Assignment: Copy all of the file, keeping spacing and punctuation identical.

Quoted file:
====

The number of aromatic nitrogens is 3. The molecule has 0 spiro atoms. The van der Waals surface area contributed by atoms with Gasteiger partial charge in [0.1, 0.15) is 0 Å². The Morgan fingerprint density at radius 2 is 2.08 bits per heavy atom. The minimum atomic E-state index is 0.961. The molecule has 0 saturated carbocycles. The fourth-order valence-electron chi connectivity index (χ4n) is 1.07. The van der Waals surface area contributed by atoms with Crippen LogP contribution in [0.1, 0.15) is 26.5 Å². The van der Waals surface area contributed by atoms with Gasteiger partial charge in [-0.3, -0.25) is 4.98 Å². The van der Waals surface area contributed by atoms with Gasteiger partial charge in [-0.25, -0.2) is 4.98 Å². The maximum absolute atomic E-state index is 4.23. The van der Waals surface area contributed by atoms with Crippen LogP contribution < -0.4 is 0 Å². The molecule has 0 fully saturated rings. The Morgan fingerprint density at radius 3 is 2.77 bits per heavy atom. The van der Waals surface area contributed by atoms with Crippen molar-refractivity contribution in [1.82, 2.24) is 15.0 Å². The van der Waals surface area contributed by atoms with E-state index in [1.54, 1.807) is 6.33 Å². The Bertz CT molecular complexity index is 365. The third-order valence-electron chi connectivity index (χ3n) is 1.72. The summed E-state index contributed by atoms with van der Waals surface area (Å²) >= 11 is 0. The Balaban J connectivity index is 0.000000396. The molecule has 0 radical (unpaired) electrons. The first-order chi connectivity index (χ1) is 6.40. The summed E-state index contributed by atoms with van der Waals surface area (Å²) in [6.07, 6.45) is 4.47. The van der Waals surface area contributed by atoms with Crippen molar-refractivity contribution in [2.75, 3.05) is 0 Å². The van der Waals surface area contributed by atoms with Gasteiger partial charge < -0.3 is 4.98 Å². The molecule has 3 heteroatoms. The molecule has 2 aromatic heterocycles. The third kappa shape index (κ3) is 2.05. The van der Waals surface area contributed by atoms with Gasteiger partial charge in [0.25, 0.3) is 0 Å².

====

The number of aromatic nitrogens is 3. The molecule has 0 spiro atoms. The van der Waals surface area contributed by atoms with Gasteiger partial charge in [0.1, 0.15) is 0 Å². The Morgan fingerprint density at radius 2 is 2.08 bits per heavy atom. The minimum atomic E-state index is 0.961. The molecule has 0 saturated carbocycles. The fourth-order valence-electron chi connectivity index (χ4n) is 1.07. The van der Waals surface area contributed by atoms with Crippen LogP contribution in [0.1, 0.15) is 26.5 Å². The van der Waals surface area contributed by atoms with Gasteiger partial charge in [-0.3, -0.25) is 4.98 Å². The van der Waals surface area contributed by atoms with Gasteiger partial charge in [-0.25, -0.2) is 4.98 Å². The maximum absolute atomic E-state index is 4.23. The van der Waals surface area contributed by atoms with Crippen LogP contribution < -0.4 is 0 Å². The molecule has 0 fully saturated rings. The Morgan fingerprint density at radius 3 is 2.77 bits per heavy atom. The van der Waals surface area contributed by atoms with Crippen molar-refractivity contribution in [1.82, 2.24) is 15.0 Å². The van der Waals surface area contributed by atoms with E-state index in [1.54, 1.807) is 6.33 Å². The Bertz CT molecular complexity index is 365. The third-order valence-electron chi connectivity index (χ3n) is 1.72. The summed E-state index contributed by atoms with van der Waals surface area (Å²) >= 11 is 0. The Balaban J connectivity index is 0.000000396. The molecule has 0 radical (unpaired) electrons. The first-order chi connectivity index (χ1) is 6.40. The summed E-state index contributed by atoms with van der Waals surface area (Å²) in [6.07, 6.45) is 4.47. The van der Waals surface area contributed by atoms with Crippen molar-refractivity contribution in [2.75, 3.05) is 0 Å². The van der Waals surface area contributed by atoms with Gasteiger partial charge < -0.3 is 4.98 Å². The molecule has 3 heteroatoms. The molecule has 2 aromatic heterocycles. The third kappa shape index (κ3) is 2.05. The van der Waals surface area contributed by atoms with Gasteiger partial charge in [0.25, 0.3) is 0 Å².